Emergency Breeding Procedures Filed for Kentucky Farms

Due to concerns resulting from last year's foal losses attributed to mare reproductive loss syndrome (MRLS), on Feb. 4 the Kentucky Department of Agriculture filed emergency regulations regarding procedures to be followed when breeding an imported mare in the state. The regulations will allow stallion owners to forego the 12-hour embargo on breeding after covering an imported mare if she has undergone extra testing.

State Veterinarian Don Notter, DVM, met with an equine advisory committee comprised of scientists and researchers from the University of Kentucky's Gluck Equine Research Center and area veterinarians to make the amendments to the procedures. In addition, the group called in practicing veterinarians with experience in dealing with contagious equine metritis (CEM).

"The long and short of it is, whenever we breed an imported mare, the stallion was required to be scrubbed and treated (following breeding), and remain out of service for a minimum of 12 hours (to allow optimal time for the cleansing agents to work)," explained Rusty Ford of the state veterinarian's office. "The stallion will no longer be required to stay out of service following the cover of an imported mare."

The regulations were amended because of concerns expressed by Central Kentucky breeding farms. Due to the foal losses, there is a greater number of barren mares available to be bred, and farms are looking for every safe opportunity to have those mares covered. With the 12-hour waiting period, farms were going to lose valuable breeding time.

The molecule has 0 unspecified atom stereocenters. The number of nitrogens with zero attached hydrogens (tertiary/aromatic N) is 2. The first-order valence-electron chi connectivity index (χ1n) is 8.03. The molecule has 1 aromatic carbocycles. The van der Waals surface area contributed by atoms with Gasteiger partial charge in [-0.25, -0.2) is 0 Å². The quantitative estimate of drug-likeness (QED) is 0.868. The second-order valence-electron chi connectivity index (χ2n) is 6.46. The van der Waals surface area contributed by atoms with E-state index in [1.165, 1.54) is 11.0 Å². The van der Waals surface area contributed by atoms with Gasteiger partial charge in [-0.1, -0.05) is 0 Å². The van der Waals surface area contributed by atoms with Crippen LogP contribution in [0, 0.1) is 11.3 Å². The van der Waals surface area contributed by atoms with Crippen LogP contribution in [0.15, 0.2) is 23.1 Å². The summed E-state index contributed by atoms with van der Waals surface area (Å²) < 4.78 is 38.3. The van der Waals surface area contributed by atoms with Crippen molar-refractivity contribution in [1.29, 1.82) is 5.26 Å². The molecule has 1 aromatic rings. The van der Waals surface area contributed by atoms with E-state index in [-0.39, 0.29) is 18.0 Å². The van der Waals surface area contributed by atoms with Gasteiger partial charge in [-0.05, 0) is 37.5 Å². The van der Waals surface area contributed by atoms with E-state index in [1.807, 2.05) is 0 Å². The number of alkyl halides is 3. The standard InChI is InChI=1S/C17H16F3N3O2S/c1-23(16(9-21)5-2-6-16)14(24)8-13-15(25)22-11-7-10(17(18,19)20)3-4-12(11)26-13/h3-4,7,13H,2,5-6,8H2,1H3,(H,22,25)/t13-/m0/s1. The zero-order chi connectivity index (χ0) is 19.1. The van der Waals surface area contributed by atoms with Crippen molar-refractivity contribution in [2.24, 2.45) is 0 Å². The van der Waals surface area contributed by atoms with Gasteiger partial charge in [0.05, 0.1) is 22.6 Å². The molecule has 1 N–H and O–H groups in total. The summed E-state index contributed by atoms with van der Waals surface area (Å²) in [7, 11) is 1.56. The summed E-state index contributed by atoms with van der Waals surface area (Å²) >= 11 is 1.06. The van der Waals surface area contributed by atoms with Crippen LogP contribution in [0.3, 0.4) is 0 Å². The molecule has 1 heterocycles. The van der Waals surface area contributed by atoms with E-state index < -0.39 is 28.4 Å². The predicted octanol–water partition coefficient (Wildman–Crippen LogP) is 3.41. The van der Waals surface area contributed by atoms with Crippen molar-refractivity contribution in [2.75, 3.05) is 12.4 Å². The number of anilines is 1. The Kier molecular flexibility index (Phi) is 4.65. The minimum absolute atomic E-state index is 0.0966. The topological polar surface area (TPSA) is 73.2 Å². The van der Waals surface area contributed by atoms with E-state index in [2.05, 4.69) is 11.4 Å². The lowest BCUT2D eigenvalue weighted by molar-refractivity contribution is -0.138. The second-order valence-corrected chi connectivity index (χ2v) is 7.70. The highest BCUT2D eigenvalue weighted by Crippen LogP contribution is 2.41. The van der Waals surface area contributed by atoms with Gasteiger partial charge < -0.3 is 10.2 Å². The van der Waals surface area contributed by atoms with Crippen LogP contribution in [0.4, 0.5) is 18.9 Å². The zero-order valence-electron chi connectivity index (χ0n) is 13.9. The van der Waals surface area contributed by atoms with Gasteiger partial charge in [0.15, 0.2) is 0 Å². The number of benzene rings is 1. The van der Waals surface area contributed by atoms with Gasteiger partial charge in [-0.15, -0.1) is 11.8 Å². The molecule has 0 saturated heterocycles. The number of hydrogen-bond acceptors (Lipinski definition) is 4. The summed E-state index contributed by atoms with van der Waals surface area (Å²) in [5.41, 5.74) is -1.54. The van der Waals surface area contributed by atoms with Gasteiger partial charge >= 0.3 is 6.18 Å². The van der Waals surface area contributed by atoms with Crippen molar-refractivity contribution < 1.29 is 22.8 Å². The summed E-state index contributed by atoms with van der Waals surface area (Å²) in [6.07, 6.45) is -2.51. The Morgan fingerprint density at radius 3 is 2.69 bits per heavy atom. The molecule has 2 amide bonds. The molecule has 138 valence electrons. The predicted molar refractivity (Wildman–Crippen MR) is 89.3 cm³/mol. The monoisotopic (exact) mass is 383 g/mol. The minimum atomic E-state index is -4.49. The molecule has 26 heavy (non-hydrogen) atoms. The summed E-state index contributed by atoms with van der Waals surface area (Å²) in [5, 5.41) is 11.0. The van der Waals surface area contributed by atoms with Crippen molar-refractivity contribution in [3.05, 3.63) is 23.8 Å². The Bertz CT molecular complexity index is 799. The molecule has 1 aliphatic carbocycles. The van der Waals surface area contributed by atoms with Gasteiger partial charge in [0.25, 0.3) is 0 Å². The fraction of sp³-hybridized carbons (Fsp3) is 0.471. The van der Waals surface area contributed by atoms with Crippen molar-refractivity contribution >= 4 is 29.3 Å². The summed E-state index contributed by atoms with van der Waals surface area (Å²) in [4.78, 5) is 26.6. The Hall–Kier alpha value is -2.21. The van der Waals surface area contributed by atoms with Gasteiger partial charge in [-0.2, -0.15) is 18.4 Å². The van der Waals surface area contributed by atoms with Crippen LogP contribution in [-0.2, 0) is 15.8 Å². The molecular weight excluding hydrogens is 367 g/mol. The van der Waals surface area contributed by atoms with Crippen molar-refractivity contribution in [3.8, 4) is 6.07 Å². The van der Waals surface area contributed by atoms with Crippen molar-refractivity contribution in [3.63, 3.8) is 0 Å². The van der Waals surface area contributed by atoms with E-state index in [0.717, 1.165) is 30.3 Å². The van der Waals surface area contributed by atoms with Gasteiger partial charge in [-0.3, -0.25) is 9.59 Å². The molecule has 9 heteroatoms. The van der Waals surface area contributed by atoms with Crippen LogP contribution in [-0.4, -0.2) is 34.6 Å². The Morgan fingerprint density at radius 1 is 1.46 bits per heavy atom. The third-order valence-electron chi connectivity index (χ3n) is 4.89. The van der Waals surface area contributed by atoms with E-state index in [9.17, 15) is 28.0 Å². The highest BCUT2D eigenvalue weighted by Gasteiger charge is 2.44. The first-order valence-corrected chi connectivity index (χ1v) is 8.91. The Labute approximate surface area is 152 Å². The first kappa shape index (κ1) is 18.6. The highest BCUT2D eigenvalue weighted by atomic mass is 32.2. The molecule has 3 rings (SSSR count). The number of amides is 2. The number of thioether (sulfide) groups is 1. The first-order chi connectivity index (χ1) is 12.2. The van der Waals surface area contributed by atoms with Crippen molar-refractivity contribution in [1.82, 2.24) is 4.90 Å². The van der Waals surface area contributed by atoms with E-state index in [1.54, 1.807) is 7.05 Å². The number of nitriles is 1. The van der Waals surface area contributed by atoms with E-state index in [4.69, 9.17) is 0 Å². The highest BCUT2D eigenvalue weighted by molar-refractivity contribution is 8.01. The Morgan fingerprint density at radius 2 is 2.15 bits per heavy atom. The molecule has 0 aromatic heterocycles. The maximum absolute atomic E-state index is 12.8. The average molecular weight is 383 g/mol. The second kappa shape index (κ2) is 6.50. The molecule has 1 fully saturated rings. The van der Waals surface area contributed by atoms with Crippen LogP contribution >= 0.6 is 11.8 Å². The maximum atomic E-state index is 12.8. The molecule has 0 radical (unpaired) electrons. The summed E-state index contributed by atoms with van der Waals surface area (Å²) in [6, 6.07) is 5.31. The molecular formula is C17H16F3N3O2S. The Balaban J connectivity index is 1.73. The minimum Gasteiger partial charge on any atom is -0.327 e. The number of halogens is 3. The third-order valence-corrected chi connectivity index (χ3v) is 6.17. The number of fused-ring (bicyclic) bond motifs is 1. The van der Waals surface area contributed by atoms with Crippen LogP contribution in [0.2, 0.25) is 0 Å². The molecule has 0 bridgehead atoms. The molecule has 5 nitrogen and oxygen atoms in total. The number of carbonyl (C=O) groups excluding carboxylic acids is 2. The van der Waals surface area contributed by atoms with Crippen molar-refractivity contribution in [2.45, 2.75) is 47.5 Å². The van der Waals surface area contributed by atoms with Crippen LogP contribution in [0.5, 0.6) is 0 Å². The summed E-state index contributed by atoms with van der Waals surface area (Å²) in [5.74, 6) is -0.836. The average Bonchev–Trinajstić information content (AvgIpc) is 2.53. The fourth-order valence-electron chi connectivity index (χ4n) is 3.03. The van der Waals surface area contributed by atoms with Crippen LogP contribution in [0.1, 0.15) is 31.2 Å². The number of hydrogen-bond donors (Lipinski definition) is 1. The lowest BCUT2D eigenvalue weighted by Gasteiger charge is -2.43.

"We have adjusted the pre-breeding requirement for imported mares, which enables us to accomplish this goal," Ford said. Prior to being bred in Kentucky, any imported mare will have a swab collected from her endometrium and tested (in addition to the CEM cultures that have been required in the past). The updated requirements and protocols can be found on the Kentucky Department of Agriculture's site at www.kyagr.com/state_vet/ah/programs/equineprogs.

Check www.TheHorse.com for updates.

About the Author

Stephanie L. Church, Editor-in-Chief

Stephanie L. Church, Editor-in-Chief, received a B.A. in Journalism and Equestrian Studies from Averett College in Danville, Virginia. A Pony Club and 4-H graduate, her background is in eventing, and she is schooling her recently retired Thoroughbred racehorse, Happy, toward a career in that discipline. She also enjoys traveling, photography, cycling, and cooking in her free time.

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